Today s browsers, instead, provide native support for a JSON deserializer. Where is it? It s the plain old JavaScript eval function. Among other things, the eval function takes a JSON string and returns a corresponding JavaScript object. This is possible because JSON uses a notation that is nearly the same as the notation internally used by JavaScript to represent objects. Put another way, it s not that eval was created to support JSON it s JSON that has been set up so JavaScript s eval function can read it. Either way, as far as browser-to-server communication is concerned, JSON is a far better option than XML. That s why JSON is ultimately the X in AJAX.


.NET Support for JSON

When Microsoft released the ASP.NET AJAX Extensions toolkit (before the release of the .NET Framework 3.5), they made available a managed class named JavaScriptSerializer. The class is available in the System.Web.Script.Serialization namespace. In the .NET Framework 3.5, the same class has been marked obsolete. The JavaScriptSerializer contains the method Serialize, which takes a .NET object and serializes it to JSON. The Deserialize method, instead, does the reverse, and from a JSON string builds up a .NET object. Serializing a class is straightforward:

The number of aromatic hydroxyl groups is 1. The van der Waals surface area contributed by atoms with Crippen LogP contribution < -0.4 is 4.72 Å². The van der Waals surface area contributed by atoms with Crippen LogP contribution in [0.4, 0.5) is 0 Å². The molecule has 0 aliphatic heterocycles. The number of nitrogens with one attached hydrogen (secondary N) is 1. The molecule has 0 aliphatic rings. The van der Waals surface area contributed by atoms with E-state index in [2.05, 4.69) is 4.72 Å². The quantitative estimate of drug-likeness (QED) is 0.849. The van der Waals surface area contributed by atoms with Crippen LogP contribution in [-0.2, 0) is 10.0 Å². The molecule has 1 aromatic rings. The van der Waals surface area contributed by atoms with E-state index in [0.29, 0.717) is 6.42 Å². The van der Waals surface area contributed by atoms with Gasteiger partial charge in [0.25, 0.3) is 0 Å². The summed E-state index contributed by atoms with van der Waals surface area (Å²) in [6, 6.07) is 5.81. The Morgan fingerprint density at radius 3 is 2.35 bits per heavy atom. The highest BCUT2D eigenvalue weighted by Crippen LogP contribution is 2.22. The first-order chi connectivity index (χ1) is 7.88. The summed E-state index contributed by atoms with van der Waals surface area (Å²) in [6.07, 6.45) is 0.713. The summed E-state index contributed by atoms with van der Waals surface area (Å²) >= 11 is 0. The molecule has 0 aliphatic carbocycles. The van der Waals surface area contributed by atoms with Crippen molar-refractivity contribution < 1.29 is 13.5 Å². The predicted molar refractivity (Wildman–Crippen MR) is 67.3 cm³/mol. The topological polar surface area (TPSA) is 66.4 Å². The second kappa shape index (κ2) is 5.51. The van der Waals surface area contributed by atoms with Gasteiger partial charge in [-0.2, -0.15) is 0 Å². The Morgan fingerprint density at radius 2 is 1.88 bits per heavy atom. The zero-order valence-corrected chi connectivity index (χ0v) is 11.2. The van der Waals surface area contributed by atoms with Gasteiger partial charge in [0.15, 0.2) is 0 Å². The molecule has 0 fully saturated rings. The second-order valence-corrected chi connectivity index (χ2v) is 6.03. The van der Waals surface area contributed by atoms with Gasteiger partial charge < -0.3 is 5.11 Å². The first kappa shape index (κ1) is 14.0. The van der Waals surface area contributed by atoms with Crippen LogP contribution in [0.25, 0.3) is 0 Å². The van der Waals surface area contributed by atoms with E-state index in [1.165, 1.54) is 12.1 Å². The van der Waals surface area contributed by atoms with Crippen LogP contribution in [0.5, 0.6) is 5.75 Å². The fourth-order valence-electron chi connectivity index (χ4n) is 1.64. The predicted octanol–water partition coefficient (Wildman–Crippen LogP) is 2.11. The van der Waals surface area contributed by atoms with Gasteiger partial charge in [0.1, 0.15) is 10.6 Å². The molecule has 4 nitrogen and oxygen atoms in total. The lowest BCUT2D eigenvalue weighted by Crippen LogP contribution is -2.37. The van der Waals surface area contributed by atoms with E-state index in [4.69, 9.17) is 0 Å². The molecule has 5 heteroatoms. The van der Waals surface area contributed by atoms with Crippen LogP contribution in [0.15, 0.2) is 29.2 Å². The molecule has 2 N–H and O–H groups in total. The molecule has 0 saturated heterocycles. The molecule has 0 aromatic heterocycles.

JavaScriptSerializer serializer = new JavaScriptSerializer();

string json = serializer.Serialize(obj); 

The class supports several standard types, including string, dates, Boolean, numbers, GUID, array, collection, and Uri. In addition, any custom types that have public properties or fields are treated automatically. You can use the ScriptIgnore attribute to indicate that a given public property on a class doesn t have to be persisted to JSON:

public class Foo


   public string ID {get; set; };


   public string InternalCode {get; set;}



When it comes to deserializing, what about type information? The eval function in JavaScript simply needs to return an associative array. But in .NET? For this reason, the JavaScriptSerializer class always adds a special metadata property named __type. This property contains the name of the real type being serialized. The Deserialize method uses that information to instantiate the proper class. There are two flavors of a deserializer:

public T Deserialize<T>(string input);

public Object DeserializeObject(string input);